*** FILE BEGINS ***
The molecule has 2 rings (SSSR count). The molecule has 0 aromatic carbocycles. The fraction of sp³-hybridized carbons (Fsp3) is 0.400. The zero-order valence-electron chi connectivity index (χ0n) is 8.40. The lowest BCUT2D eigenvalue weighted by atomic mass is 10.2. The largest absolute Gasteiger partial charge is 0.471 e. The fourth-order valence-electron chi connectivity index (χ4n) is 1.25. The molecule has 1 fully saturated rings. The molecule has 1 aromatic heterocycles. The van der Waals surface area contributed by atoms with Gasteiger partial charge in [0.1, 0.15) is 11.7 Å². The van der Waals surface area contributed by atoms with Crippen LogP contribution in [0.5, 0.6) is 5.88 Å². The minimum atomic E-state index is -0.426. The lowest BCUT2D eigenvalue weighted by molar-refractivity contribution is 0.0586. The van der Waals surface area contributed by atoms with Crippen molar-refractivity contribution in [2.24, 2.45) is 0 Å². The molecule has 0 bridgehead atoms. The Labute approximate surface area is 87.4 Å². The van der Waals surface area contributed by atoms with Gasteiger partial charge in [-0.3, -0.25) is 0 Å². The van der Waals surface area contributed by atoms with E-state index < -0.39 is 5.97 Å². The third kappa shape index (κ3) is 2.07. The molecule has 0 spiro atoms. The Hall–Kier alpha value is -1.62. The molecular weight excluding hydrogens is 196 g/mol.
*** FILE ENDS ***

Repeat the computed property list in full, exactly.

The molecule has 2 rings (SSSR count). The molecule has 0 aromatic carbocycles. The fraction of sp³-hybridized carbons (Fsp3) is 0.400. The zero-order valence-electron chi connectivity index (χ0n) is 8.40. The lowest BCUT2D eigenvalue weighted by atomic mass is 10.2. The largest absolute Gasteiger partial charge is 0.471 e. The fourth-order valence-electron chi connectivity index (χ4n) is 1.25. The molecule has 1 fully saturated rings. The molecule has 1 aromatic heterocycles. The van der Waals surface area contributed by atoms with Gasteiger partial charge in [0.1, 0.15) is 11.7 Å². The van der Waals surface area contributed by atoms with Crippen LogP contribution in [0.5, 0.6) is 5.88 Å². The minimum atomic E-state index is -0.426. The lowest BCUT2D eigenvalue weighted by molar-refractivity contribution is 0.0586. The van der Waals surface area contributed by atoms with Crippen molar-refractivity contribution in [2.24, 2.45) is 0 Å². The molecule has 0 bridgehead atoms. The Labute approximate surface area is 87.4 Å². The van der Waals surface area contributed by atoms with Gasteiger partial charge in [-0.3, -0.25) is 0 Å². The van der Waals surface area contributed by atoms with E-state index < -0.39 is 5.97 Å². The third kappa shape index (κ3) is 2.07. The molecule has 0 spiro atoms. The Hall–Kier alpha value is -1.62. The molecular weight excluding hydrogens is 196 g/mol.